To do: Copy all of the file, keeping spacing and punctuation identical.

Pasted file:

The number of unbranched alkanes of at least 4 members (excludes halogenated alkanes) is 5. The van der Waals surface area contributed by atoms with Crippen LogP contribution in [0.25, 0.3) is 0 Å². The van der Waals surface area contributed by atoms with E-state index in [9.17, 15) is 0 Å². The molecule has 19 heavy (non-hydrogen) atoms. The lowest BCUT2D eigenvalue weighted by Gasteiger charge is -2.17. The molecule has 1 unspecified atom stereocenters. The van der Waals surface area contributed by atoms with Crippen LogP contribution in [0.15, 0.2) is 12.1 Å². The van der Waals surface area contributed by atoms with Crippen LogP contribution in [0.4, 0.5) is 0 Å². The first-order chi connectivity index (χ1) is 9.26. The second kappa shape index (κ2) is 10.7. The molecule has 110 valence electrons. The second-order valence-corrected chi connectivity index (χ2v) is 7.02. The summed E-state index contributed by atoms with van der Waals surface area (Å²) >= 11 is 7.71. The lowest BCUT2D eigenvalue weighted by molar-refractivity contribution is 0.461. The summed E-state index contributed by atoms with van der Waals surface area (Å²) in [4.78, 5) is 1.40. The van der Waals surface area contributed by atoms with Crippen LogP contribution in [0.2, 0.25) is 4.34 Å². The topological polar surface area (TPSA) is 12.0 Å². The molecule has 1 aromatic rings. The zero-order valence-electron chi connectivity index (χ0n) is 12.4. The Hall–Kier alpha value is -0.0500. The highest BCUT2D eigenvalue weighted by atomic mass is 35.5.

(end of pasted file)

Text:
The number of unbranched alkanes of at least 4 members (excludes halogenated alkanes) is 5. The van der Waals surface area contributed by atoms with Crippen LogP contribution in [0.25, 0.3) is 0 Å². The van der Waals surface area contributed by atoms with E-state index in [9.17, 15) is 0 Å². The molecule has 19 heavy (non-hydrogen) atoms. The lowest BCUT2D eigenvalue weighted by Gasteiger charge is -2.17. The molecule has 1 unspecified atom stereocenters. The van der Waals surface area contributed by atoms with Crippen LogP contribution in [0.15, 0.2) is 12.1 Å². The van der Waals surface area contributed by atoms with Crippen LogP contribution in [0.4, 0.5) is 0 Å². The first-order chi connectivity index (χ1) is 9.26. The second kappa shape index (κ2) is 10.7. The molecule has 110 valence electrons. The second-order valence-corrected chi connectivity index (χ2v) is 7.02. The summed E-state index contributed by atoms with van der Waals surface area (Å²) >= 11 is 7.71. The lowest BCUT2D eigenvalue weighted by molar-refractivity contribution is 0.461. The summed E-state index contributed by atoms with van der Waals surface area (Å²) in [4.78, 5) is 1.40. The van der Waals surface area contributed by atoms with Crippen LogP contribution in [0.2, 0.25) is 4.34 Å². The topological polar surface area (TPSA) is 12.0 Å². The molecule has 1 aromatic rings. The zero-order valence-electron chi connectivity index (χ0n) is 12.4. The Hall–Kier alpha value is -0.0500. The highest BCUT2D eigenvalue weighted by atomic mass is 35.5.